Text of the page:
Investment integrity

Some of you may be wondering why I am willing to include “lower quality” (by some estimations) stocks in BTSX when they pose a potential risk to our track record.  The answer is simple:  I am the steward of the BTSX method, not a manager of returns.  Fundamentally, this is what sets BTSX apart, and abandoning those values of simplicity, consistency, and accessibility would undermine the entire BTSX project.

So, to those of you who objected to IPL based on it’s payout ratio, or dismissed BPY-UN because of its short dividend history, I hear you.  In fact, I share your reservations.  But here’s why I will not be changing the Beating the TSX method:

  1. BTSX is now a pure list.  The last seven years had excluded previous income trusts, but that anomaly has now been resolved to put BTSX back in line with the original method.  This means that there are no additional filters or decisions to be made.  It is transparent and accessible to investors of all skill and comfort levels.  The list is the list, and it comes with a thirty year track record.
  2. I am not an active manager.  I can not predict the future, and I’m guessing you can’t either.  Sure, IPL, PPL, and BPY-UN have taken a beating, but who is to say that next year they won’t be big winners?  I know I can’t predict these things; if you think you can, I challenge you to write down ten stock market predictions right now, then check them in a year.  You might be surprised at your inaccuracy (but at least you can take solace in the fact that you’re not alone).
  3. There are experts poking holes in every stock on the list.  There always have been.  Heck, that’s why many of these stocks are on the list in the first place.  But every stock has a time to shine; the trick is to buy before it enters the spot light.
  4. BTSX is a tool, not a dictum.  If there is a stock you are really uncomfortable with, just skip it and buy the next one on the list.  Maybe you’ll do better, maybe you’ll do worse, but either way you’ll sleep better.  And if you systematically alter the method (avoid companies with payout ratios over 80%, for example), you can track your results (and I will he happy to publish your data).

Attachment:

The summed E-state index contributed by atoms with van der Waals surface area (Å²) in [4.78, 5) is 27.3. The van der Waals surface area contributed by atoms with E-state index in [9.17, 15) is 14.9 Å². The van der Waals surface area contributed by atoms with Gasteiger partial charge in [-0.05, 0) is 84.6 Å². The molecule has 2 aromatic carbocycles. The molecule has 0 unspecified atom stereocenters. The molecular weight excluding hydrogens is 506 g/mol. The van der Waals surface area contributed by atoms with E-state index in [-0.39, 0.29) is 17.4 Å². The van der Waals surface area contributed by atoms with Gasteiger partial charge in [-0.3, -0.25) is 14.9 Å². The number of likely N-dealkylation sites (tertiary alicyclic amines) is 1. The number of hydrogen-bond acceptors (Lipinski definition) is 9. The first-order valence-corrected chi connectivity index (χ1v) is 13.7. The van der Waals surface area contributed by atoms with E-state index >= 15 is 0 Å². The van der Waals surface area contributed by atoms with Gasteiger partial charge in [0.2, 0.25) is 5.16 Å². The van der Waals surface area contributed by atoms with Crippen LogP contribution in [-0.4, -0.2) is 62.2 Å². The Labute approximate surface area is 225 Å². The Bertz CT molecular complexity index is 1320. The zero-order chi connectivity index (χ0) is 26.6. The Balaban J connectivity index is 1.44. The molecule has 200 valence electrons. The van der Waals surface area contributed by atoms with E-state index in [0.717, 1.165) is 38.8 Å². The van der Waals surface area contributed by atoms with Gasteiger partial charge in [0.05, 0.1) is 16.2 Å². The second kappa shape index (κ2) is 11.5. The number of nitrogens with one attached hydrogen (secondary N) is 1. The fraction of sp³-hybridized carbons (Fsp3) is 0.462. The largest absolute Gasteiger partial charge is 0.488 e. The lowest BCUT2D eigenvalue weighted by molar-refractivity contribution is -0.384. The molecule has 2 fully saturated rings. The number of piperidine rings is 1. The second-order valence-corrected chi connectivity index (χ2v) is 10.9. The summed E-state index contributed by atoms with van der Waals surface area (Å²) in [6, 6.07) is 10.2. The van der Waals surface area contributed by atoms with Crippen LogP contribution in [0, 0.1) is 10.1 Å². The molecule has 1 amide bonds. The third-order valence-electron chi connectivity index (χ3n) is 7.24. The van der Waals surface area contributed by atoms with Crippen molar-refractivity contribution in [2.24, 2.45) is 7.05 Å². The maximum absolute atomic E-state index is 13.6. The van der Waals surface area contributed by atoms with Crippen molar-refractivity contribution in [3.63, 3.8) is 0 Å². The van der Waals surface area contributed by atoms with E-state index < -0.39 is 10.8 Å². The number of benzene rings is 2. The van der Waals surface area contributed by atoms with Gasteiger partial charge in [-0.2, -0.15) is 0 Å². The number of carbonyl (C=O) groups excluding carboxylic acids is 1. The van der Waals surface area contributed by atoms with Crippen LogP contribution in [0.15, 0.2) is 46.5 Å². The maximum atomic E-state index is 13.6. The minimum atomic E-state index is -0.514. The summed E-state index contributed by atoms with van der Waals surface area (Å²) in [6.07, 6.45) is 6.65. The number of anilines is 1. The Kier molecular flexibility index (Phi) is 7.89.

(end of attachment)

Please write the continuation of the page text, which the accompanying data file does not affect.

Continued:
This post has been several months in the making.  I know a lot of you were waiting to hear whether or not BTSX would be altered going forward.  I hope this answer is sufficient in both clarity and detail, even if it may not be 100% agreeable to all.

Lastly, I’d like to thank David Stanley and Ross Grant, the previous authors of Beating the TSX, who were both happy to engage in a detailed discussion of this tricky issue.  It is validating that all three of us came to the same conclusion.


BTSX May 2020 Portfolio

I wanted to stay away from market commentary this month . . . but, wow, what a snap back.  Even though the stocks on our list haven’t changed from last month, what has changed are the dividends – surprisingly, four of them increased (BPY-UN, POW, CNQ, and CM).  So, even though stock prices have gone up, the average yield is still high because of these increases.  BCE, which occupies the 11th spot this month, also raised its dividend.  Let’s hope the majority of these increases are a sign of strength and not wishful thinking.

Stay safe and happy investing.

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This Post Has 14 Comments

  1. CT

    As usual very informative about the BTSX formula and rationale. I have been a dividend investor for many years. I differ somewhat in wanting my Canadian holdings to have significant revenue coming from outside Canada. My USD$ holding have inched higher and close on 25%. No dividend tax credit but the growth has been better. Sector allocation is also a major consideration.

  2. I think the important point is ultimately what you mention about BTSX being more of a guide than anything. With decades of data to suggest it is a successful strategy, simply going forth by following it may well lead to superior returns in the future, but there is no moral imperative that this must be done unfailingly.
    This is a difficult period to make predictions with any degree of certainty. Oil has been absolutely hammered, along with everything COVID-19 has brought with it, so companies like SU have a multitude of issues facing them.